Game Development Reference
In-Depth Information
We can solve this problem to some extent by forcing small time periods for the
update, or we could use several smaller updates for each frame we render. Neither
approach buys us much, however. The kinds of spring stiffness needed to simulate
realistic collisions just aren't possible in the framework we have built so far.
Instead we will have to use alternative methods to simulate collisions and other
hard constraints.
This section will implement a more advanced spring force generator which uses a
different method of calculating spring forces to help with stiff springs. It provides a
“cheat” for making stiff springs work. In the remaining chapters of this topic we will
look at more robust techniques for simulating constraints, collisions, and contacts.
You can safely skip this section: the mathematics are not explored in detail; there
are restrictions on where we can use fake stiff springs, and the formulation is not
always guaranteed to work. In particular, while they can fake the effect reasonably on
their own, when more than one is combined, or when a series of objects is connected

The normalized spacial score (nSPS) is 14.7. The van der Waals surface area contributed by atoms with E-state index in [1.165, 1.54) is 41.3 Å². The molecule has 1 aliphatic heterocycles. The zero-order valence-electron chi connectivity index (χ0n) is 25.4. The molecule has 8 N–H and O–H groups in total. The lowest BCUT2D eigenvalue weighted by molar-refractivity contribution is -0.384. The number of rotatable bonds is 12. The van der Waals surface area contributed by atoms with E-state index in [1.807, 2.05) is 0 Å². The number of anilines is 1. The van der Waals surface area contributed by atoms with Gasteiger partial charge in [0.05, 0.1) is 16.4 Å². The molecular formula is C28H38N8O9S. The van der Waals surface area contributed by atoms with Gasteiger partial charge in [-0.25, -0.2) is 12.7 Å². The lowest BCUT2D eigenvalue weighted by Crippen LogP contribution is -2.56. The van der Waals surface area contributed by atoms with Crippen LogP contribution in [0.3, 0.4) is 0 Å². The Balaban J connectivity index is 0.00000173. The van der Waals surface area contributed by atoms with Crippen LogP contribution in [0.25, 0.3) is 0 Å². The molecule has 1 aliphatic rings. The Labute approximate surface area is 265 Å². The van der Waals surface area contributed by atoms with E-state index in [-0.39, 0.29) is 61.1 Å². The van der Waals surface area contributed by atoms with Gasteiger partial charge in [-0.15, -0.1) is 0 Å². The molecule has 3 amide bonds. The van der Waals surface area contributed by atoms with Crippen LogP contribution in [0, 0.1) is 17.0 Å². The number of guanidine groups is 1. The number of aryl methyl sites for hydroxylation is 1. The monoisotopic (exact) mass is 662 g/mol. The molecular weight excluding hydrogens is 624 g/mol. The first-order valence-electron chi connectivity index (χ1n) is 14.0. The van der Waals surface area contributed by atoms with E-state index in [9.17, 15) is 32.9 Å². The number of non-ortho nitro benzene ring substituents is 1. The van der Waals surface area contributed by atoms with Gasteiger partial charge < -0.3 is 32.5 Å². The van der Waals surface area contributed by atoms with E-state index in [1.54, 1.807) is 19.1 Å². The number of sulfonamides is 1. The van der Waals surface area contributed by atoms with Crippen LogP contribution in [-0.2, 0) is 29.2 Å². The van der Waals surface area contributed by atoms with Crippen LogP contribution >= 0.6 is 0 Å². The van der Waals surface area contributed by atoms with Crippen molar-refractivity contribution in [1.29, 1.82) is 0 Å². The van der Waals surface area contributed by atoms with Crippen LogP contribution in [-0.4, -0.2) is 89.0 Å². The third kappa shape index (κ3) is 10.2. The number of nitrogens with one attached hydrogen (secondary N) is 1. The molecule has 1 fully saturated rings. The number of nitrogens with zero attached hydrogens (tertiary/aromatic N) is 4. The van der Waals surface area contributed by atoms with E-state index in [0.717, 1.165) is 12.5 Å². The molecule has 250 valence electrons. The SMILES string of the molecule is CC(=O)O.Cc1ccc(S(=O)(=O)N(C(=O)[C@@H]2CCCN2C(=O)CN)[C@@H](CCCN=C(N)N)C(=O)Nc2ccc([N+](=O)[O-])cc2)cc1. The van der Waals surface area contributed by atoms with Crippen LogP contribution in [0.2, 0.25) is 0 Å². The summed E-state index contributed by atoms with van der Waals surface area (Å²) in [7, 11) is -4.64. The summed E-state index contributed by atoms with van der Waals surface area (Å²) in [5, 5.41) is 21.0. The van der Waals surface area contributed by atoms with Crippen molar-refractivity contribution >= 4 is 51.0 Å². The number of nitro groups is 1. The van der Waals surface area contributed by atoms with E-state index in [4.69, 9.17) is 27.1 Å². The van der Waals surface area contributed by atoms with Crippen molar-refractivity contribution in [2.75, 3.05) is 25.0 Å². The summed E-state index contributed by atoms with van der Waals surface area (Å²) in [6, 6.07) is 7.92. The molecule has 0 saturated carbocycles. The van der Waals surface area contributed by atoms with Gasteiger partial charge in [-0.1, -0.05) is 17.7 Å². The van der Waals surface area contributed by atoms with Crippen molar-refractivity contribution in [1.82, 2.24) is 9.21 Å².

to them, the physical inaccuracies in the calculation can interact nastily and cause
serious problems. In the right situation, however, they can be a useful addition to
your library of force generators.
We can solve this problem to some extent by predicting how the force will change
over the time interval, and use that to generate an average force. This is sometimes
called an “implicit spring,” and a physics engine that can deal with varying forces in
this way is implicit, or semi-implicit. For reasons we'll see at the end of the chapter, we
can't do anything more than fake the correct behavior, so I have called this approach
“fake implicit force generation.”
In order to work out the force equation, we need to understand how a spring will
act if left to its own devices.
Harmonic Motion
A spring that had no friction or drag would oscillate forever. If we stretched such
a spring to a particular extension and then released it, its ends would accelerate to-
gether. It would pass its natural length and begin to compress. When its ends were
compressed to exactly the same degree as they were extended initially, it would begin
to accelerate apart. This would continue forever. This kind of motion is well known
to physicists; it is called “simple harmonic motion.” The position of one end of the
spring obeys the equation
χ 2 p
where k is the spring constant, m is the mass of the object, and χ is defined, for
convenience in the following equations, to be
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